Piotr, you seem to take a very "programmer"-style approach to all this. The stuff you suggest just isn't what an artist working with your palette would like to see. You'd end up with what a programmer would call an "excellent palette", leaving artists to scream at their screen. For example, almost any artist would prefer it if a palette worked well for creating assets, even if that meant components aren't spaced close to equally. For example, artist will probably shift colors from dark areas to light, so there's more indices in the lighter end of the spectrum versus the darker. This will make the art very crude in shadowy parts and that will make a programmer go "look at these artifacts in the dark end, that's just not right!", forgetting to take in account the fact that the lighter end of the art looks 5 times as good.

Also, I see you post stuff like this palette:


No artist on this forum would enjoy making games with this palette, apart from maybe a demo-scene-style curiosity.

Offline Piotr

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Re: What is best 256 color palette?

Reply #24 on: October 01, 2015, 02:50:10 pm
I'd generally suggest that best (most accurate summarization of original colors) reduction performance is achieved with a perceptually-tuned colorspace like LAB. And I must point out that having all luminance information in one channel is a goal it achieves. Not perfectly IMO, but noticably better than YCbCr or YIQ, which was an earlier and simpler technology.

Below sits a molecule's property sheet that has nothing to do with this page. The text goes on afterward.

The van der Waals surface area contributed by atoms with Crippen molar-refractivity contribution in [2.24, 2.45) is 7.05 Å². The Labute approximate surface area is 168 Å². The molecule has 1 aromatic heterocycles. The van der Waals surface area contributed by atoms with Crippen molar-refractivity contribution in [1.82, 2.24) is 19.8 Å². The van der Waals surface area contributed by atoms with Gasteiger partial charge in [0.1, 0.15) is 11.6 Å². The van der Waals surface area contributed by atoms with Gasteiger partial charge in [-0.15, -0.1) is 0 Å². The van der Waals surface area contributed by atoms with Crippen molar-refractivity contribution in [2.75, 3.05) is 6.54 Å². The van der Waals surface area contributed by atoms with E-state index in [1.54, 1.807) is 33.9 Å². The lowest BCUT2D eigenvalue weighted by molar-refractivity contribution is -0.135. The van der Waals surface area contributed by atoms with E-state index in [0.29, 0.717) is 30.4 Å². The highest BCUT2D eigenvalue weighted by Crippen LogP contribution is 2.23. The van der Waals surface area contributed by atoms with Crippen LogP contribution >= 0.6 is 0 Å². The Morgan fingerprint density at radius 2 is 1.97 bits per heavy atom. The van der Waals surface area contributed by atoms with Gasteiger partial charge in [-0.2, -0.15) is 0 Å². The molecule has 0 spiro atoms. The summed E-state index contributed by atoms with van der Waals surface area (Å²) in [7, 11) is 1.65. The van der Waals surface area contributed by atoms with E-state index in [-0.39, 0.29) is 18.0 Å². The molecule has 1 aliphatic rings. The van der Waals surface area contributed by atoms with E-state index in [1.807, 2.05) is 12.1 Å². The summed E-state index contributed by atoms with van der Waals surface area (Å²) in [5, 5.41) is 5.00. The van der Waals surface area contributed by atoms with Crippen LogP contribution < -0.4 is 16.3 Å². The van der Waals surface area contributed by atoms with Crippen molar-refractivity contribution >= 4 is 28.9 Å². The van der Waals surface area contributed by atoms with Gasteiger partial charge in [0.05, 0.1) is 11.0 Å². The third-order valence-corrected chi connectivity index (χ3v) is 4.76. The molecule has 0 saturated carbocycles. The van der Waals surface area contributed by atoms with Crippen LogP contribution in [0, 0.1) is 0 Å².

However, if you are generating colorcubes, as your comment about 'equally spaced values' suggests, this is a completely different situation from reducing colors, and I'll stand by my comment of HUSL being the best in this case (combines the merits of LAB and HSL).
I said equally spaced values. Equally spaced means there is equal difference in each consecutive values of one component. For example, in 0, 128, 255, the 128 is closer to 0 due to gamma correction, and can be increased.

Offline Piotr

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Re: What is best 256 color palette?

Reply #25 on: October 01, 2015, 03:06:14 pm
Piotr, you seem to take a very "programmer"-style approach to all this. The stuff you suggest just isn't what an artist working with your palette would like to see. You'd end up with what a programmer would call an "excellent palette", leaving artists to scream at their screen. For example, almost any artist would prefer it if a palette worked well for creating assets, even if that meant components aren't spaced close to equally. For example, artist will probably shift colors from dark areas to light, so there's more indices in the lighter end of the spectrum versus the darker. This will make the art very crude in shadowy parts and that will make a programmer go "look at these artifacts in the dark end, that's just not right!", forgetting to take in account the fact that the lighter end of the art looks 5 times as good.

Also, I see you post stuff like this palette:
{placeholder}

No artist on this forum would enjoy making games with this palette, apart from maybe a demo-scene-style curiosity.
That image was just an attempt forgetting some things. For 256 colors question, I'm trying to combine the goals of programmer and artist perceptions. The images in first post showed example palettes, not intended to be candidates or good palettes. In RRGGBBSS format where S is shared least significant bit, very light/dark colors must be grays or be oversaturated. I really don't know if it's good enough. Does combining unique palettes of several games with about 30 colors each produce great results? (Unique means that colors in palettes are different enough to add up to 256 colors. Keep in mind that 256 color game can be reduced to 32 colors and still be usable.)
PS A 256 color palette fully hand-picked would take a lot of time and I am not very good in making hand-picked palettes.